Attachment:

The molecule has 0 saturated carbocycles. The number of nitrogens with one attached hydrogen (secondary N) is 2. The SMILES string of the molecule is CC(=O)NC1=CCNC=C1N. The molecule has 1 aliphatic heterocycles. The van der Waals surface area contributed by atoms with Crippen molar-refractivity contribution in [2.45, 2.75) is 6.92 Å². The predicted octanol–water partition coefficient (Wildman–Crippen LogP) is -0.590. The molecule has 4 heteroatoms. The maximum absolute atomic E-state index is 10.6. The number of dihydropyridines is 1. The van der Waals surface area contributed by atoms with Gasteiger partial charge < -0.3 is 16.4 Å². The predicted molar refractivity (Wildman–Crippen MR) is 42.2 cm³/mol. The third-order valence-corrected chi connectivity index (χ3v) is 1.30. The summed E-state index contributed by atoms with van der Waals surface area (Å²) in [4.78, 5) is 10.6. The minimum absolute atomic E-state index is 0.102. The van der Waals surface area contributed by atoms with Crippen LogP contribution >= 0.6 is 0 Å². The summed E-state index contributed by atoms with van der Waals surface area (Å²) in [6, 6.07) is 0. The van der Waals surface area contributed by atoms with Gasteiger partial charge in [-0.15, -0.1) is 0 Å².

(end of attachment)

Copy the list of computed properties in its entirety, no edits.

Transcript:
The molecule has 0 saturated carbocycles. The number of nitrogens with one attached hydrogen (secondary N) is 2. The SMILES string of the molecule is CC(=O)NC1=CCNC=C1N. The molecule has 1 aliphatic heterocycles. The van der Waals surface area contributed by atoms with Crippen molar-refractivity contribution in [2.45, 2.75) is 6.92 Å². The predicted octanol–water partition coefficient (Wildman–Crippen LogP) is -0.590. The molecule has 4 heteroatoms. The maximum absolute atomic E-state index is 10.6. The number of dihydropyridines is 1. The van der Waals surface area contributed by atoms with Gasteiger partial charge < -0.3 is 16.4 Å². The predicted molar refractivity (Wildman–Crippen MR) is 42.2 cm³/mol. The third-order valence-corrected chi connectivity index (χ3v) is 1.30. The summed E-state index contributed by atoms with van der Waals surface area (Å²) in [4.78, 5) is 10.6. The minimum absolute atomic E-state index is 0.102. The van der Waals surface area contributed by atoms with Crippen LogP contribution >= 0.6 is 0 Å². The summed E-state index contributed by atoms with van der Waals surface area (Å²) in [6, 6.07) is 0. The van der Waals surface area contributed by atoms with Gasteiger partial charge in [-0.15, -0.1) is 0 Å².